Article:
Sleepy truck driver

Here are some of the signs that may be seen as a result of being addicted to drugs of any type:

  • Change of associates (to a group of drug-using friends, in most cases)
  • Isolation from friends and family
  • Loss of interest in goals and activities that interested them before
  • Poor hygiene and grooming
  • Changes in mood and irritability
  • Change in sleeping habits
  • Poor performance in school or at work
  • Legal problems
  • Financial problems

The Long-Term Damage of Morphine Addiction

As noted above, morphine is hard on a person’s lungs which can predispose them to respiratory problems. If a person is crushing morphine pills, dissolving them and injecting the drug, they are likely to suffer staph, strep or fungal infections, heart infections and abscesses.

Emotionally and behaviorally, they are likely to suffer these effects:

  • Deteriorating lifestyle
  • A sense of guilt or shame
  • Depression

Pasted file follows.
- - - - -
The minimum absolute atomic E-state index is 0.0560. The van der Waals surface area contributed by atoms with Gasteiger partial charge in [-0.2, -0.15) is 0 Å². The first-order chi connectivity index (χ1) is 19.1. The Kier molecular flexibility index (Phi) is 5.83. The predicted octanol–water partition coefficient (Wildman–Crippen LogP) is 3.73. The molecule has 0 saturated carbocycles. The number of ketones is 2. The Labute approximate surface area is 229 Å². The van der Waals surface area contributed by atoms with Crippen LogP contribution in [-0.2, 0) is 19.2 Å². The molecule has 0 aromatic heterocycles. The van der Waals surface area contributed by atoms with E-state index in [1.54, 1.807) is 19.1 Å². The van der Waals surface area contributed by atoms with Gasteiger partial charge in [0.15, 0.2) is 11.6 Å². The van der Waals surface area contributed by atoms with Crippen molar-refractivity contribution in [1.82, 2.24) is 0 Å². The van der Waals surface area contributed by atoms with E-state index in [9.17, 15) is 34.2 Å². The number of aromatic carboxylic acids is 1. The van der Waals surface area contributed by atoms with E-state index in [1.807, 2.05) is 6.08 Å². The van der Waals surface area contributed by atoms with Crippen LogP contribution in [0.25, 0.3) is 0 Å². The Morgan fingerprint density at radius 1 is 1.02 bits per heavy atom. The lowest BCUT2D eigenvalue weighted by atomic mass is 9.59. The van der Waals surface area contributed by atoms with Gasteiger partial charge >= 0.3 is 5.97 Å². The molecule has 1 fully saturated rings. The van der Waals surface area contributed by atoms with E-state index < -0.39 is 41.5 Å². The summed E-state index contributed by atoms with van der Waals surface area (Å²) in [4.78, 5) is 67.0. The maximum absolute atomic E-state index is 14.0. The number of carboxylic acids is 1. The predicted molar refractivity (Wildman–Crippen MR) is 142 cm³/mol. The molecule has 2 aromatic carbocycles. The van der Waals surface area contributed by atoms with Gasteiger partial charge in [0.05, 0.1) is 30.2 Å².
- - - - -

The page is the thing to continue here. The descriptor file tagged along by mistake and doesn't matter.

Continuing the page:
• Compulsively seeking drugs to the exclusion of other interests or responsibilities

There is also a risk that a person who is currently addicted to morphine could transition to heroin if they can’t get the morphine they want.2 This puts them at immediate risk of overdose because of the varying potency of heroin. They may also be exposed to HIV, Hepatitis C or other illnesses if they inject these drugs, from contaminants in the heroin itself.

Morphine Overdose

If a person consumes too much morphine, these signs could be present: 3

  • Slowed breathing
  • Dopiness or unconsciousness
  • Inability to be roused
  • Bluish skin, nails or lips
  • Clammy skin
  • Snoring, gasping, gurgling
  • Slowed heartbeat
  • Pinpoint pupils
  • Vomiting
  • Seizures

Death is a possible outcome of a morphine overdose. Medical help must be summoned immediately if these signs are observed. Naloxone can be given as an antidote to morphine which should bring a person back to consciousness. This antidotal drug is routinely stocked by emergency medical personnel and is often available to family members of a person susceptible to possible opioid overdose.